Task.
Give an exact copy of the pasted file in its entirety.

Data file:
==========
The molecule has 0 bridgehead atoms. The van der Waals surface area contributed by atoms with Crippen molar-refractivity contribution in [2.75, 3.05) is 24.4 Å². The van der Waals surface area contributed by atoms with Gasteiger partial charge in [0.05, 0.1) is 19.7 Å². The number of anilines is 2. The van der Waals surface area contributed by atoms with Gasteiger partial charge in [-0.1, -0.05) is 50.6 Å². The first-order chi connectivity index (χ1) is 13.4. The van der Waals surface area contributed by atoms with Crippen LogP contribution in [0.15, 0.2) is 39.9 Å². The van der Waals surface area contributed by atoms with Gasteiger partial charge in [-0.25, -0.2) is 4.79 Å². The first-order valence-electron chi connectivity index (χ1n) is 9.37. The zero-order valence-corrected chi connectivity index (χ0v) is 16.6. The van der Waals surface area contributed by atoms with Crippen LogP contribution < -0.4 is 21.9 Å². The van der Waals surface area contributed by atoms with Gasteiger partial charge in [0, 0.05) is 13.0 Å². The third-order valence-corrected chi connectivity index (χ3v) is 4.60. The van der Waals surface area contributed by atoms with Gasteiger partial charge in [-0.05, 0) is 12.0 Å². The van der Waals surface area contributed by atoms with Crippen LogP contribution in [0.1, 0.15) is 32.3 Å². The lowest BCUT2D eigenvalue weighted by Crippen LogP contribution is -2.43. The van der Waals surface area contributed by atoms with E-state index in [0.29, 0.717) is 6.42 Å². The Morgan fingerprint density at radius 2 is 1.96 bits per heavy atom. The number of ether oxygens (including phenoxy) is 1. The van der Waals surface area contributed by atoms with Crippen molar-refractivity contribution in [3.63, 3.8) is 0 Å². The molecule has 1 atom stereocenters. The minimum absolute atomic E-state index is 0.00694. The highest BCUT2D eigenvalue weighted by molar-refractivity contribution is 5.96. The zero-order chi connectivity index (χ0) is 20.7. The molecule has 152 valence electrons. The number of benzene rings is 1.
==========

The molecule has 0 bridgehead atoms. The van der Waals surface area contributed by atoms with Crippen molar-refractivity contribution in [2.75, 3.05) is 24.4 Å². The van der Waals surface area contributed by atoms with Gasteiger partial charge in [0.05, 0.1) is 19.7 Å². The number of anilines is 2. The van der Waals surface area contributed by atoms with Gasteiger partial charge in [-0.1, -0.05) is 50.6 Å². The first-order chi connectivity index (χ1) is 13.4. The van der Waals surface area contributed by atoms with Crippen LogP contribution in [0.15, 0.2) is 39.9 Å². The van der Waals surface area contributed by atoms with Gasteiger partial charge in [-0.25, -0.2) is 4.79 Å². The first-order valence-electron chi connectivity index (χ1n) is 9.37. The zero-order valence-corrected chi connectivity index (χ0v) is 16.6. The van der Waals surface area contributed by atoms with Crippen LogP contribution < -0.4 is 21.9 Å². The van der Waals surface area contributed by atoms with Gasteiger partial charge in [0, 0.05) is 13.0 Å². The third-order valence-corrected chi connectivity index (χ3v) is 4.60. The van der Waals surface area contributed by atoms with Gasteiger partial charge in [-0.05, 0) is 12.0 Å². The van der Waals surface area contributed by atoms with Crippen LogP contribution in [0.1, 0.15) is 32.3 Å². The lowest BCUT2D eigenvalue weighted by Crippen LogP contribution is -2.43. The van der Waals surface area contributed by atoms with E-state index in [0.29, 0.717) is 6.42 Å². The Morgan fingerprint density at radius 2 is 1.96 bits per heavy atom. The number of ether oxygens (including phenoxy) is 1. The van der Waals surface area contributed by atoms with Crippen molar-refractivity contribution in [3.63, 3.8) is 0 Å². The molecule has 1 atom stereocenters. The minimum absolute atomic E-state index is 0.00694. The highest BCUT2D eigenvalue weighted by molar-refractivity contribution is 5.96. The zero-order chi connectivity index (χ0) is 20.7. The molecule has 152 valence electrons. The number of benzene rings is 1.